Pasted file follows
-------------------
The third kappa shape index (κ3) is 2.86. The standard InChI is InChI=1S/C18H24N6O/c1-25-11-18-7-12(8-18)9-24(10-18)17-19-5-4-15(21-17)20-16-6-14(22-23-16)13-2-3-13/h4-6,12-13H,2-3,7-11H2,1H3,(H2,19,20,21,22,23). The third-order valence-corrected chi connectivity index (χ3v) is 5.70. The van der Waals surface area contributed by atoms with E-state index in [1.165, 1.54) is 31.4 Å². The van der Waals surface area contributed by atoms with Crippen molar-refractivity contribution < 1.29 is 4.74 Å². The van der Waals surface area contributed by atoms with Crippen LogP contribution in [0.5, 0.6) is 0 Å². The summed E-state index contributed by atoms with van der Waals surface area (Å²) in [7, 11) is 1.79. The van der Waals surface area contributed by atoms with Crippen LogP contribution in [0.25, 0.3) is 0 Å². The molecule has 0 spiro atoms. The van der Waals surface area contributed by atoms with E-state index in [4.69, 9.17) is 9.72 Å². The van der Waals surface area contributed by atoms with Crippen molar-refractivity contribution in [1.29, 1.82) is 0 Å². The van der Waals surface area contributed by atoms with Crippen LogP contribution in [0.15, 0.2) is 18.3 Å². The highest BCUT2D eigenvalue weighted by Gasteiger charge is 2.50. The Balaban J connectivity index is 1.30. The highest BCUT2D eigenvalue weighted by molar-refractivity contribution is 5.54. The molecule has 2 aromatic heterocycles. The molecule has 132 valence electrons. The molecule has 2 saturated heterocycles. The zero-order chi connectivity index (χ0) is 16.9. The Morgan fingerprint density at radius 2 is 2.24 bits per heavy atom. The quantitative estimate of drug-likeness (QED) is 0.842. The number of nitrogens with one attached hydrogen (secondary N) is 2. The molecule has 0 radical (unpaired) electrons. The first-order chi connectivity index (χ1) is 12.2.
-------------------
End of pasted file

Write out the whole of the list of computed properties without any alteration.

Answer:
The third kappa shape index (κ3) is 2.86. The standard InChI is InChI=1S/C18H24N6O/c1-25-11-18-7-12(8-18)9-24(10-18)17-19-5-4-15(21-17)20-16-6-14(22-23-16)13-2-3-13/h4-6,12-13H,2-3,7-11H2,1H3,(H2,19,20,21,22,23). The third-order valence-corrected chi connectivity index (χ3v) is 5.70. The van der Waals surface area contributed by atoms with E-state index in [1.165, 1.54) is 31.4 Å². The van der Waals surface area contributed by atoms with Crippen molar-refractivity contribution < 1.29 is 4.74 Å². The van der Waals surface area contributed by atoms with Crippen LogP contribution in [0.5, 0.6) is 0 Å². The summed E-state index contributed by atoms with van der Waals surface area (Å²) in [7, 11) is 1.79. The van der Waals surface area contributed by atoms with Crippen LogP contribution in [0.25, 0.3) is 0 Å². The molecule has 0 spiro atoms. The van der Waals surface area contributed by atoms with E-state index in [4.69, 9.17) is 9.72 Å². The van der Waals surface area contributed by atoms with Crippen molar-refractivity contribution in [1.29, 1.82) is 0 Å². The van der Waals surface area contributed by atoms with Crippen LogP contribution in [0.15, 0.2) is 18.3 Å². The highest BCUT2D eigenvalue weighted by Gasteiger charge is 2.50. The Balaban J connectivity index is 1.30. The highest BCUT2D eigenvalue weighted by molar-refractivity contribution is 5.54. The molecule has 2 aromatic heterocycles. The molecule has 132 valence electrons. The molecule has 2 saturated heterocycles. The zero-order chi connectivity index (χ0) is 16.9. The Morgan fingerprint density at radius 2 is 2.24 bits per heavy atom. The quantitative estimate of drug-likeness (QED) is 0.842. The number of nitrogens with one attached hydrogen (secondary N) is 2. The molecule has 0 radical (unpaired) electrons. The first-order chi connectivity index (χ1) is 12.2.